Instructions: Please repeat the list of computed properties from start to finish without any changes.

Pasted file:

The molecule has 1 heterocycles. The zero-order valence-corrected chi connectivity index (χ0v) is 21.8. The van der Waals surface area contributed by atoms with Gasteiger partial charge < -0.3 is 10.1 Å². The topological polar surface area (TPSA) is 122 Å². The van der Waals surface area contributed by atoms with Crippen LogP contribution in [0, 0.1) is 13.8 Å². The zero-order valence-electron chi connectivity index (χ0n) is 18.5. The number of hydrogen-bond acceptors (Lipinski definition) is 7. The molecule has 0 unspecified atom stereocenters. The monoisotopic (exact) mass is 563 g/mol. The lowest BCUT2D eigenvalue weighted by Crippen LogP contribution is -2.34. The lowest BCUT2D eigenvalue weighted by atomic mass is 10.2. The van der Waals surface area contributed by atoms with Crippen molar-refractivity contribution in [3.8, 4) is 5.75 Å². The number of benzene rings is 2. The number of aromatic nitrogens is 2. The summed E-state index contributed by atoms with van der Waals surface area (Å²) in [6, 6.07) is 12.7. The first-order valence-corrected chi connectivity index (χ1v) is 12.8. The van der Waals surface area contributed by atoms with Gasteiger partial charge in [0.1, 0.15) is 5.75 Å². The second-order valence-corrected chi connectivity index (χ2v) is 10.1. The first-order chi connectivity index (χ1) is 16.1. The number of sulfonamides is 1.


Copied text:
The molecule has 1 heterocycles. The zero-order valence-corrected chi connectivity index (χ0v) is 21.8. The van der Waals surface area contributed by atoms with Gasteiger partial charge < -0.3 is 10.1 Å². The topological polar surface area (TPSA) is 122 Å². The van der Waals surface area contributed by atoms with Crippen LogP contribution in [0, 0.1) is 13.8 Å². The zero-order valence-electron chi connectivity index (χ0n) is 18.5. The number of hydrogen-bond acceptors (Lipinski definition) is 7. The molecule has 0 unspecified atom stereocenters. The monoisotopic (exact) mass is 563 g/mol. The lowest BCUT2D eigenvalue weighted by Crippen LogP contribution is -2.34. The lowest BCUT2D eigenvalue weighted by atomic mass is 10.2. The van der Waals surface area contributed by atoms with Crippen molar-refractivity contribution in [3.8, 4) is 5.75 Å². The number of benzene rings is 2. The number of aromatic nitrogens is 2. The summed E-state index contributed by atoms with van der Waals surface area (Å²) in [6, 6.07) is 12.7. The first-order valence-corrected chi connectivity index (χ1v) is 12.8. The van der Waals surface area contributed by atoms with Gasteiger partial charge in [0.1, 0.15) is 5.75 Å². The second-order valence-corrected chi connectivity index (χ2v) is 10.1. The first-order chi connectivity index (χ1) is 16.1. The number of sulfonamides is 1.